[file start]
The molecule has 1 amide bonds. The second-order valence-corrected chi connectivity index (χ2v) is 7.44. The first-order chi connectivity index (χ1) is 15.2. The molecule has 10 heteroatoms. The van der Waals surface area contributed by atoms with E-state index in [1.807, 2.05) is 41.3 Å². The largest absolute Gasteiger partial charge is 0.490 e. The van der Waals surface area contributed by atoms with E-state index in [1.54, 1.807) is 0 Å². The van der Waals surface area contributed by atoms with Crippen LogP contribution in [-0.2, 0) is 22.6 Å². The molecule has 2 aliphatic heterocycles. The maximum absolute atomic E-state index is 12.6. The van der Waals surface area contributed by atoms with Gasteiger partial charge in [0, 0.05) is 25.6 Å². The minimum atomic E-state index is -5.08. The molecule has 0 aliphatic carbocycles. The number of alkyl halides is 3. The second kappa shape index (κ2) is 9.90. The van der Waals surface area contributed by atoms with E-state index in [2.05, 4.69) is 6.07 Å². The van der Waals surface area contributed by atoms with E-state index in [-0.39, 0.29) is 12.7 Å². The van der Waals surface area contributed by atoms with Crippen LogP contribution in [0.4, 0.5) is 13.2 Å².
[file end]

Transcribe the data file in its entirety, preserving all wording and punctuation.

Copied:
The molecule has 1 amide bonds. The second-order valence-corrected chi connectivity index (χ2v) is 7.44. The first-order chi connectivity index (χ1) is 15.2. The molecule has 10 heteroatoms. The van der Waals surface area contributed by atoms with E-state index in [1.807, 2.05) is 41.3 Å². The largest absolute Gasteiger partial charge is 0.490 e. The van der Waals surface area contributed by atoms with E-state index in [1.54, 1.807) is 0 Å². The van der Waals surface area contributed by atoms with Crippen LogP contribution in [-0.2, 0) is 22.6 Å². The molecule has 2 aliphatic heterocycles. The maximum absolute atomic E-state index is 12.6. The van der Waals surface area contributed by atoms with Gasteiger partial charge in [0, 0.05) is 25.6 Å². The minimum atomic E-state index is -5.08. The molecule has 0 aliphatic carbocycles. The number of alkyl halides is 3. The second kappa shape index (κ2) is 9.90. The van der Waals surface area contributed by atoms with E-state index in [2.05, 4.69) is 6.07 Å². The van der Waals surface area contributed by atoms with E-state index in [-0.39, 0.29) is 12.7 Å². The van der Waals surface area contributed by atoms with Crippen LogP contribution in [0.4, 0.5) is 13.2 Å².